First years, sophomores, and juniors invited back to campus for Spring 2021
FSILGs to remain closed in spring
All first years, sophomores, and juniors may return to campus in the spring, Chancellor Cynthia Barnhart wrote in an email to the MIT community Nov. 2. Students in these class years must live on campus to access campus facilities.
Seniors who live near campus may be given access to campus facilities “in the same way that graduate students who live off campus do now,” depending on public health conditions and the number of students who choose to live on campus, Barnhart added. A final decision will be made by the end of the fall semester.
Health guidelines on campus in the spring will be similar to that of the fall, including beginning the semester with a week-long quarantine period, using the COVID Pass app for health attestments, and testing for COVID-19 two times a week.
Fraternities, sororities, and independent living groups (FSILGs) will remain closed for the spring semester. MIT will maintain its financial support for FSILGs and “work with alumni and student leaders to develop a plan to safely reopen all houses in fall 2021.”
New Vassar will open and Burton Conner will be taken offline in January 2021. The Graduate Tower at Site 4 will open to graduate residents in November 2020.
The Spring 2021 Housing Application opened Nov. 3. Students who plan to live on campus must fill out the application by Nov. 16 and may cancel their housing by Jan. 1 without penalty.
Seniors who face hardships at home or have special circumstances in their visa status can apply to live on campus through the Student Housing Assistance Review Process (SHARP). SHARP for the spring launched Nov. 2 and will remain open until Nov. 5 at noon.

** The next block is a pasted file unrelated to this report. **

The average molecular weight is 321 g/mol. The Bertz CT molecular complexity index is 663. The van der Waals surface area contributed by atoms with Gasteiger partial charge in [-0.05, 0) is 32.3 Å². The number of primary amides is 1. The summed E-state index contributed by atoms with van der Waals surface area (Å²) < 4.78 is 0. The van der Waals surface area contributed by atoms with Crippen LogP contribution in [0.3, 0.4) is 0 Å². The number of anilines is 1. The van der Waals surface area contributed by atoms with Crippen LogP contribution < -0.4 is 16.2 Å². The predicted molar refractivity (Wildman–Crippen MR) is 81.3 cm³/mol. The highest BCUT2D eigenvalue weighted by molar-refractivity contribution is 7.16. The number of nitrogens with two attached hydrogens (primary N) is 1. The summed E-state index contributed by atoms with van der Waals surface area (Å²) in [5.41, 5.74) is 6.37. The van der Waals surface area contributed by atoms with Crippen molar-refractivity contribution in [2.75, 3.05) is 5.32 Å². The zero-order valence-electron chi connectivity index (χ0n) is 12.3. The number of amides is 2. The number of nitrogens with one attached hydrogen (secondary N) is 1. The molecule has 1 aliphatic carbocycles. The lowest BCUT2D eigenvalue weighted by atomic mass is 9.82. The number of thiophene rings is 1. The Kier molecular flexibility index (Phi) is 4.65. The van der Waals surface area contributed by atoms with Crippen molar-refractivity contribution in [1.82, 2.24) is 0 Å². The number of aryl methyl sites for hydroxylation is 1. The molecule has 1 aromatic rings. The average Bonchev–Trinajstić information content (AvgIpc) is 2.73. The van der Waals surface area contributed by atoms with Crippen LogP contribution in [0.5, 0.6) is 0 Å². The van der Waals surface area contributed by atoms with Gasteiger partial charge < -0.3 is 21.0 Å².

According to an FAQ about the spring semester, housing assignments will be shared with students in “late November.” Students will be able to participate in the residential pod program with up to six pod members.
Similar to the fall semester, the room assignment process will be developed collaboratively by Housing and Residential Services and each house’s Room Assignment Chairs and House Teams. Final room assignments will be provided by the end of January 2021.
The FAQ writes that most students will live in singles, but “two students may be housed together in double rooms where possible.” Students living in singles will be charged the double room rate for the building they live in, and students living in doubles will be charged the triple room rate.
Spring on-campus dining service will be mostly take-out, with some limiting seating options depending on space availability in residential halls and the student center. Students living on campus will be required to purchase a 14-meal-per-week meal plan, which will be subsidized to cost $1,900.
All ten undergraduate houses have in-residence meal service for breakfast, lunch, and dinner Monday through Friday, as well as brunch and dinner on weekends. The student center will also have breakfast and lunch service Monday through Friday.
Undergraduate residence kitchens will remain closed in the spring, “with the exception that brief access may be allowed to identified kitchens for the use of sinks, refrigerators, trash barrels for food waste, and microwaves,” the FAQ writes. Additionally, capacity limits and cleaning protocols must be observed, and stoves and ovens cannot be used for routine cooking.
First-year orientation events will be held and more information will become available at firstyear.mit.edu “as plans develop,” the FAQ states. Students with questions about these events should contact the Orientation Office or call 617-253-6771.
MIT and the Department of Athletics, Physical Education, and Recreation will comply with the New England Women’s and Men’s Athletic Conference’s Nov. 2 unanimous vote to cancel all winter athletics, according to the FAQ. A decision will be made later about spring sports, including intramurals and club sports.